Risch Asks Gore: How Long do We Got?
by Rocky Barker
Idaho Statesman, February 3, 2009
Idaho Sen. Jim Risch had an amusing exchange Jan. 28 with Al Gore.
It wasn't the first time Risch had met the former vice president with different labels for different people. To right wing climate change skeptics he's Algore, Rush Limbaugh's answer to Alvin the Chipmunk. To the world he is the Nobel Laureate. To the Washington Post's Dana Milbanks, he's the Goracle.
Gore testified Wednesday to the Senate Energy and Natural Resources Committee, of which Idaho freshman Sen. Risch is a member. Milbanks reported on their exchange:
"What does your modeling tell you about how long we're going to be around as a species?" Risch asked.
"'The Goracle chuckled,'" Milbanks wrote. " 'I don't claim the expertise to answer a question like that, Senator.' "
You might remember that Risch said he planned to convene a forum to address the salmon issue just as he got the Forest Service to approve an Idaho roadless plan with both timber and environmental support.
Risch told me Friday he has discussed the issue with Sen. Ron Wyden, an Oregon Democrat who expressed an interest in working with the Idaho Republican.
Risch said any forum will have to include the entire Pacific Northwest. He's also working with Chris Wood, chief operating officer of Trout Unlimited, and a possible assistant secretary of Agriculture for Forests and Conservation in the Obama administration.
But Risch said he's moving slow to see whether a lawsuit by the Wilderness Society aimed at killing the Idaho Roadless Rule succeeds.
If a minority can stop what he said had overwhelming support, he's not sure it would pay for him to spend a lot of time trying to resolve the salmon debate.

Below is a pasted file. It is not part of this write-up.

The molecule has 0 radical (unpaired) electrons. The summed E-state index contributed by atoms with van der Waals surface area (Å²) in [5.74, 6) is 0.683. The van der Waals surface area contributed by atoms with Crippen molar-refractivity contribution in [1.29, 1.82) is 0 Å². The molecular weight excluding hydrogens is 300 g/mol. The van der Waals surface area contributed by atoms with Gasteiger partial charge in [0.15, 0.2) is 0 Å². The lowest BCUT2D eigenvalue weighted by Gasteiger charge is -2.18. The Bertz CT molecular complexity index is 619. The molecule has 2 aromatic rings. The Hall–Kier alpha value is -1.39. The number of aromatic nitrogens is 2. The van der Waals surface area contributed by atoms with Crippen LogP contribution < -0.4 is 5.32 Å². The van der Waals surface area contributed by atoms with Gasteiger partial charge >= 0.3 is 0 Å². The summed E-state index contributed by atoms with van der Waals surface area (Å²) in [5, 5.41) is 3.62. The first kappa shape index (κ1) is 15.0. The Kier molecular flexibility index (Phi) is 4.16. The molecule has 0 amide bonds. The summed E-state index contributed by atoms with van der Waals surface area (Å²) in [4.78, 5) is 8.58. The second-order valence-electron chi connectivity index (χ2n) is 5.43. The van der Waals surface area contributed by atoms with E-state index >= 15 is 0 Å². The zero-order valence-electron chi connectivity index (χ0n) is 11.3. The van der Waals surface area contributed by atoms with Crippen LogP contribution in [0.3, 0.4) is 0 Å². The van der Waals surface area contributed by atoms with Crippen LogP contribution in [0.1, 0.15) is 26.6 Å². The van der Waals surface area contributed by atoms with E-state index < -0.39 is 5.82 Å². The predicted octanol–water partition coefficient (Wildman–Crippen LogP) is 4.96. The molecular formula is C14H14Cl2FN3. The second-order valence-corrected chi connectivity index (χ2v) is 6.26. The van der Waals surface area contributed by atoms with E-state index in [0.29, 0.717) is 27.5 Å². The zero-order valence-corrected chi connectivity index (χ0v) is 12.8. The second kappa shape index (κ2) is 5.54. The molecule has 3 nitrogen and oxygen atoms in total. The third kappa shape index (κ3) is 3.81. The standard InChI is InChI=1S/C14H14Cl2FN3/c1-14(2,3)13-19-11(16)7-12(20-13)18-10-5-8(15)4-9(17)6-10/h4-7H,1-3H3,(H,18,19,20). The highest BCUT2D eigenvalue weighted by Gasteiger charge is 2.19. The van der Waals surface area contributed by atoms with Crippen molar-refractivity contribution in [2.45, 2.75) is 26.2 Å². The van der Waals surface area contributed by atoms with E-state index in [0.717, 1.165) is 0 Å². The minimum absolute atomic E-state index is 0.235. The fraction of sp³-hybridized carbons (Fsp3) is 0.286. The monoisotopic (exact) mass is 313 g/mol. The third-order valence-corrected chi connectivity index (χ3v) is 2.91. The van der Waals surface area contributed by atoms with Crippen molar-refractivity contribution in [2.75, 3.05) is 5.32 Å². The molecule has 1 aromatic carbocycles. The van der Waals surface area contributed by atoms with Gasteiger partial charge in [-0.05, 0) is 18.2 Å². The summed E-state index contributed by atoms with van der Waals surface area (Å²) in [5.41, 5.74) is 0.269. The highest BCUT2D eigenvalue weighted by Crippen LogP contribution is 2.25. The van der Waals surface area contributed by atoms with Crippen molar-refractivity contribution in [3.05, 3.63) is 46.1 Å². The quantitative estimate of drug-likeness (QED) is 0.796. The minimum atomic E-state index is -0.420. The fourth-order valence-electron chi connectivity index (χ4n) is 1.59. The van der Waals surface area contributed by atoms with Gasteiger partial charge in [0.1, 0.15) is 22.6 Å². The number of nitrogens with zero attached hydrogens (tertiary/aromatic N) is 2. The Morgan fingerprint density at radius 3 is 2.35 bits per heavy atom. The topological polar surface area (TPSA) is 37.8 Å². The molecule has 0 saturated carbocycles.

"I'm as person that's results oriented," Risch said. "Simply going through the motions has no charm for me."
Idaho Office of Energy Resources Director Paul Kjellander wants to encourage alternative energy and economic development in Idaho.
That's why he is writing a bill to create Idaho Renewable Energy Enterprise Zones. Inside these zones the state will offer a series of incentives for developers, local governments and others to build alternative energy projects.
Initially he was looking at setting up an energy enterprise zone in the Magic Valley, based on turning manure from dairies into natural gas. But led by the efforts of Republican Rep. Eric Anderson from Priest River, Kjellander included much of northern Idaho to encourage the development of biomass fuel projects from the region's forests. The bill also will include a zone covering most of eastern Idaho, already a center for wind development and the home of the Idaho National Laboratory.
Southwest Idaho, including the Treasure Valley is left out of the bill initially, but Kjellander said the bill authorizes up to 20 zones statewide in the future. And obviously Idaho lawmakers will be able to add or subtract whatever they can get approved.
learn more on topics covered in the film
see the video
read the script
learn the songs